One Namibia, One Nation
By Asser Ntinda
The alarm bells sounded by the SWAPO Party Secretary General and Minister of Justice,
Cde Pendukeni Iivula-Ithana, and Cde Richard Kamwi, leader of the national leaders assigned
to Otjozondjupa Region, and who is also the Minister of Health and Social Services,
should be taken seriously by all those who care about saving SWAPO Party from being
suffocated from within. What is obtaining in Otjozondjupa Region is worrisome. Its consequences
are ghastly to contemplate.
SWAPO Party has been able to unite and bring all Namibians together, irrespective of
their tribes, ethnic origins or social status. That clarion call was and still is anchored on the
Party's sacred principles of solidarity, freedom and justice. In those principles, we saw ourselves
The apartheid regime knew the strength of unity and devised ways to keep us apart, emphasizing
our tribal differences with monotonous regularity. The Odendaal Commission,
which balkanized Namibia along tribal and ethnic groupings, came into being to ensure that
Namibians remained divided along tribal lines.
SWAPO Party rose to the occasion and said no. Namibians were one. Its slogan of "One
Namibia, One Nation" became a vocal rallying point that brought all Namibians together to
face the apartheid regime as one nation. SWAPO Party did so successfully.
Independence came and a new nation was born on 21st March 1990. We celebrated victory
as Namibians, and proclaimed to the world that never again should Namibia become a colony.
Never again, too, should we look at ourselves as this tribesman or that tribeswoman.
To all those who sacrificed their precious lives in the struggle, we solemnly sing "Their
blood waters our freedom." That blood belongs to someone's son, sister, brother or friend.
From that solemn song, we were to mould a nation that should see no tribe or ethnic group.
After independence, we should only see Namibians, just as we only saw Namibians during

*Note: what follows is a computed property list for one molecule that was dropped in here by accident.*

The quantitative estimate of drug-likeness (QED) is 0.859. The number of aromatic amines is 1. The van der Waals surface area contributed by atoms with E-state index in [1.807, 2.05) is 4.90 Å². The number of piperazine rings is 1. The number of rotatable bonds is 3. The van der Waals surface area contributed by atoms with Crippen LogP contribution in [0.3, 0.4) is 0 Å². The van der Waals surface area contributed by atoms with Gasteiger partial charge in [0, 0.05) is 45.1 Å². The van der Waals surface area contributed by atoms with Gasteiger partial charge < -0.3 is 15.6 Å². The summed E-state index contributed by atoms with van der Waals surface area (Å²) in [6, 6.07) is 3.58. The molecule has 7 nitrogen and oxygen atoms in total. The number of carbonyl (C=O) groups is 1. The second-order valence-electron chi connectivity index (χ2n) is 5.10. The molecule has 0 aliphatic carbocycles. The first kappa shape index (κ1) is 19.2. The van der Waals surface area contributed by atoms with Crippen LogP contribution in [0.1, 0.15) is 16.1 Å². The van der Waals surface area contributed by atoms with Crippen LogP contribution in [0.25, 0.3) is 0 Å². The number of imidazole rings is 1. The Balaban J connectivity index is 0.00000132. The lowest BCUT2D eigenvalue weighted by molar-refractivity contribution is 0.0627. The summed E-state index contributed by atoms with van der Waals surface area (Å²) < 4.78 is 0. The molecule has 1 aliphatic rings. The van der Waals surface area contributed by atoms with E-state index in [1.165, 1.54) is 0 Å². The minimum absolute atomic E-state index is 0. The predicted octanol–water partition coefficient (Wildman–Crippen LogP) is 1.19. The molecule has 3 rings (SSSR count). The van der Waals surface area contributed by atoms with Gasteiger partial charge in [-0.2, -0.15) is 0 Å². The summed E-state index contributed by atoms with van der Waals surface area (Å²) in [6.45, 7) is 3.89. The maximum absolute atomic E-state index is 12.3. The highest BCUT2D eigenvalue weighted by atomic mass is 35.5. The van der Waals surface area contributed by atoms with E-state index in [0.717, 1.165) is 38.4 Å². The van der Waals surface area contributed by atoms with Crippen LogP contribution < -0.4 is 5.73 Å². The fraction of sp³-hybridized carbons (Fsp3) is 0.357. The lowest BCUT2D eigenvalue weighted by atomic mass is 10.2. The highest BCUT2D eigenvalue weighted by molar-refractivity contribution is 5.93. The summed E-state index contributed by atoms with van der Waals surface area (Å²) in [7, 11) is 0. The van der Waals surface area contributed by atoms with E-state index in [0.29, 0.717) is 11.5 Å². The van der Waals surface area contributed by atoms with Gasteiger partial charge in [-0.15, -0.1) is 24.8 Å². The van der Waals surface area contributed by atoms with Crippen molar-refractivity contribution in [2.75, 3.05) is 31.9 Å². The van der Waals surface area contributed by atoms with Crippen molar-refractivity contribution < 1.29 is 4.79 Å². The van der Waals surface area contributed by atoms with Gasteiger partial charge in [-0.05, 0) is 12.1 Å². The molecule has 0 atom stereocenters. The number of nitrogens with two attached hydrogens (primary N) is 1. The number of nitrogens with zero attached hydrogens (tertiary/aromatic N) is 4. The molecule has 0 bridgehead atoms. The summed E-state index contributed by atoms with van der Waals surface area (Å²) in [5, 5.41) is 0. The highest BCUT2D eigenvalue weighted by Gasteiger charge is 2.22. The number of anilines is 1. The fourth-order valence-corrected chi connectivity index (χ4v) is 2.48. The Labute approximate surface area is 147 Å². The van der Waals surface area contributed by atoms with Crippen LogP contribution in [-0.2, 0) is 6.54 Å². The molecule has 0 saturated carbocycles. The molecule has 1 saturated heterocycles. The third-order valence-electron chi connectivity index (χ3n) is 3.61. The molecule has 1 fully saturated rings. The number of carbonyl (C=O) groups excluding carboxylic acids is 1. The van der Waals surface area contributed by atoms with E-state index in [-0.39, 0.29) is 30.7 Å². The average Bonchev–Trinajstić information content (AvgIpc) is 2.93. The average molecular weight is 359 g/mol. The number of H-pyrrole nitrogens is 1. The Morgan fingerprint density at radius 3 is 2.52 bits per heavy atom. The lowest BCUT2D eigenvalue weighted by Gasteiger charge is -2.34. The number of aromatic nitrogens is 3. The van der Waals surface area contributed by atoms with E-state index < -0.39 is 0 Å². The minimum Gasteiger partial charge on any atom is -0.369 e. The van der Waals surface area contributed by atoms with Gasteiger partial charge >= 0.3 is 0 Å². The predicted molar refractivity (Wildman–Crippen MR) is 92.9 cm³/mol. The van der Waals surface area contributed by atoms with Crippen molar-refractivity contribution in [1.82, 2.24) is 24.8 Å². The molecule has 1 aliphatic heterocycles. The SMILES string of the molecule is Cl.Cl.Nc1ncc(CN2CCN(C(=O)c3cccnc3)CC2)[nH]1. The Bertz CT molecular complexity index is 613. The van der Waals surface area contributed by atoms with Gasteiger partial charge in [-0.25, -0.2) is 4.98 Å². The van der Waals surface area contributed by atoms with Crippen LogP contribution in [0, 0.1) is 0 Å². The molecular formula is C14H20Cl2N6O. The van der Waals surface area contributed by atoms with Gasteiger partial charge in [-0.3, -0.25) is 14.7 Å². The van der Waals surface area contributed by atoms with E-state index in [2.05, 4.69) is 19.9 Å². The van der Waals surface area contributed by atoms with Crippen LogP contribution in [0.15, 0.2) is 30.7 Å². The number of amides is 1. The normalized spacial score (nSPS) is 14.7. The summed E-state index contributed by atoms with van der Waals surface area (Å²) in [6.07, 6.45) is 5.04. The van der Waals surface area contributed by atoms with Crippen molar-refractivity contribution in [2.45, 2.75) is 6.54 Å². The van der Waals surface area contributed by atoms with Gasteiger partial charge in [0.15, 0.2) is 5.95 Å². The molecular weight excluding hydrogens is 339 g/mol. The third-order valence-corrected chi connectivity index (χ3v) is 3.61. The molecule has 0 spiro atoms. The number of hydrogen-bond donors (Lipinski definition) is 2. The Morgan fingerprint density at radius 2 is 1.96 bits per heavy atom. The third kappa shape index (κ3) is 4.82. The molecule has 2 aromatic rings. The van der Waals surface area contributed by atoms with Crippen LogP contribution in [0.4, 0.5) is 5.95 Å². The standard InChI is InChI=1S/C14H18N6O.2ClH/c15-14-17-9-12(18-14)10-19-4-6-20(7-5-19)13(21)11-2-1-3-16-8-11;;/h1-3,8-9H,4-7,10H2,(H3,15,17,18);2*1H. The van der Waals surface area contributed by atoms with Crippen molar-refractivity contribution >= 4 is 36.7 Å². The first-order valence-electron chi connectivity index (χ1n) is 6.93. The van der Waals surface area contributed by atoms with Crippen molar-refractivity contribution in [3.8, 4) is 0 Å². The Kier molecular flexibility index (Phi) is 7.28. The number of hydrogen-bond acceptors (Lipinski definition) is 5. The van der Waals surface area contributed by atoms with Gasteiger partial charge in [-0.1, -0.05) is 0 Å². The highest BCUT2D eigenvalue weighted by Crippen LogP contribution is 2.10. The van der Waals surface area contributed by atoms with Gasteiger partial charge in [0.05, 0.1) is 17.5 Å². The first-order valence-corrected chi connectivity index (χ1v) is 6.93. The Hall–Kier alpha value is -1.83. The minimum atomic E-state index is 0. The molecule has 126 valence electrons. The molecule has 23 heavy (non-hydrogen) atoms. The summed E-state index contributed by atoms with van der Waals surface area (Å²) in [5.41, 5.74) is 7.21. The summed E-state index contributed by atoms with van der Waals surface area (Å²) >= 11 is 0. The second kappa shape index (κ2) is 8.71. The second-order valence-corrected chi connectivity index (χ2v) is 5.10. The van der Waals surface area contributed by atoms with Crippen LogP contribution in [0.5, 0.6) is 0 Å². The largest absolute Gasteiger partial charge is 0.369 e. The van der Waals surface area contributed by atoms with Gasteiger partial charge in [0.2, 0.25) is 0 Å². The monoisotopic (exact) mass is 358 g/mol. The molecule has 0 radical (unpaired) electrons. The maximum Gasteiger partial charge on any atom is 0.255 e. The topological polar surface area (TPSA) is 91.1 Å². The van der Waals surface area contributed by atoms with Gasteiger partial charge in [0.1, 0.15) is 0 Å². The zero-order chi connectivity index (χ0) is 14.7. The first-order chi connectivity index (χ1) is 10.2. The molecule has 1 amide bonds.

the struggle for Namibia's independence.
What if we allocated tribal quarters to the battlefields? Was this foolish exercise going to
work? Of course, not. We looked at ourselves as Namibians only. There was no need for tribal
quarter allocations. We had a dream of a united Namibia. We brought about a united Namibia
That dream of a united Namibia was knocked off balance when some amongst us started
seeing themselves as "this tribesman or that tribeswoman." That was the time when things
started falling apart. The antics about the next president being "non-Oshiwambo" suddenly
became more vocalized and pronounced.
Never in the history of SWAPO Party have I ever heard such vocalized pronouncements
going officially unchallenged. We allowed the seeds to germinate and the branches to spread.
Trimming them now is a knee-jerk reaction to what could have been immediately dealt with
on the spot. The deadly cancer has spread. Nowhere is this deadly tribal cancer more pronounced
than in Otjozondjupa Region. That is the reason Cde Kamwi is very bitter, pointedly
saying that SWAPO Party is getting loose on discipline at an alarming rate.
Some people, and even some leaders, see themselves tribesmen and tribeswomen first, and
the SWAPO Party Constitution second. SWAPO Party Secretary General, Cde Iivula-Ithana,
aptly put it in this week's interview that "tribes do not implement what SWAPO Party decides."
She is absolutely right. But in Otjozondjupa Region, we have allowed people to pronounce